By David Horst firstname.lastname@example.org
Destruction came to visit up on the sand hill we call home.
We were in the path of the f2 tornado that bounced through the
Hortonville area. The roar of the wind about 1 a.m. was so loud, sleep
was not possible. I went to the bedroom window and saw trees battered by
such force that they seemed to be gripping the ground with their roots
to hold on.
I thought to myself, we're going to lose a few trees. There was no siren
and the forecast said nothing about severe weather. The storm passed so
quickly, it seemed like damage would be minimal. A walk of our land
Wednesday morning showed that couldn't have been further from reality.
Half a dozen large oaks, a maple, a basswood 16 inches in diameter and
various other trees blocked our driveway. Better said, they enveloped
Trees were topped or toppled everywhere. It seemed like the bigger the
tree, the more it was at risk. Oaks -- great big oaks -- sprawled across
the floor of the woods still clasping rocks in their roots. Others
leaned heavily on their neighbors.
A tangle of aspens looked like a giant's matches spilled from the box. Evergreens arched over in a permanent bow.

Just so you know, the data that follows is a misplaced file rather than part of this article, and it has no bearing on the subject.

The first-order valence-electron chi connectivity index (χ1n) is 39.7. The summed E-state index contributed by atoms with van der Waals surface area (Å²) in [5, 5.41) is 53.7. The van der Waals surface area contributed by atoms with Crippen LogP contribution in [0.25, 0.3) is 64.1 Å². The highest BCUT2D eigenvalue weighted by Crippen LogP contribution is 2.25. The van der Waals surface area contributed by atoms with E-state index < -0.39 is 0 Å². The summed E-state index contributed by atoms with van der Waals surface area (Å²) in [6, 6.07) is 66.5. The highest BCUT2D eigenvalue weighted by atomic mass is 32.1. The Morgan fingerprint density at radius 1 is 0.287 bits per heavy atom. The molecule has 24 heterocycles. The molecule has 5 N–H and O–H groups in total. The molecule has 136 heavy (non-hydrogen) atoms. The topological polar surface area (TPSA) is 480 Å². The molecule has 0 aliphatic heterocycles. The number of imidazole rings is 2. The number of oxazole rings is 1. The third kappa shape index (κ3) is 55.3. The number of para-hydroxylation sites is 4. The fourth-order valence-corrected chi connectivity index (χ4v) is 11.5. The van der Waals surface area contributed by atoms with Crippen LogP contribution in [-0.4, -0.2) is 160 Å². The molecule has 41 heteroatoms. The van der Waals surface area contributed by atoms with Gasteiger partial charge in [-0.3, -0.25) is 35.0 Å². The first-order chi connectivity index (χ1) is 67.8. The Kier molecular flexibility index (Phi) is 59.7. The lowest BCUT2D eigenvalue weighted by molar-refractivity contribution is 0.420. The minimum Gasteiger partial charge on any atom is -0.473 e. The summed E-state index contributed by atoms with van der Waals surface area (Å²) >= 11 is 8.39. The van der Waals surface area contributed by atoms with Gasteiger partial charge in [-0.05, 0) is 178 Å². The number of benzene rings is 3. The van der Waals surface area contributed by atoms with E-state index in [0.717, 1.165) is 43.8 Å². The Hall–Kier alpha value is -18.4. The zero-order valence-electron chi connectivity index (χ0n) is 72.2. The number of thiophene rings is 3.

My rough count is at least 75 trees are down. Dozens more have limbs or crowns ripped from them.
The house was not touched. Neither was the barn. Trees fell on both
sides of the pasture fence but only one small section of the wire was
Forty yards from felled decades-old oaks, bird feeders hung untouched.
An old metal bowl that rests unfastened on a trio of rusted shovels to
serve as a bird bath was undisturbed.
Our neighbors got it worse. One had a tree fall on his boat. Another's
house and brand new garage got hit. Across the road, a barn squatted in
ruins. Chunks of metal roofing littered the roadside for a quarter-mile.
It was an awe-inspiring demonstration of nature's power, and an amazing
stroke of luck. The cleanup will go on for months. The new aspens will
sprout quickly and densely. Young oaks and shag-bark hickories will rush
to fill the openings in the canopy.
Nature will replace what she took away and we will always remember August of unlucky 2013.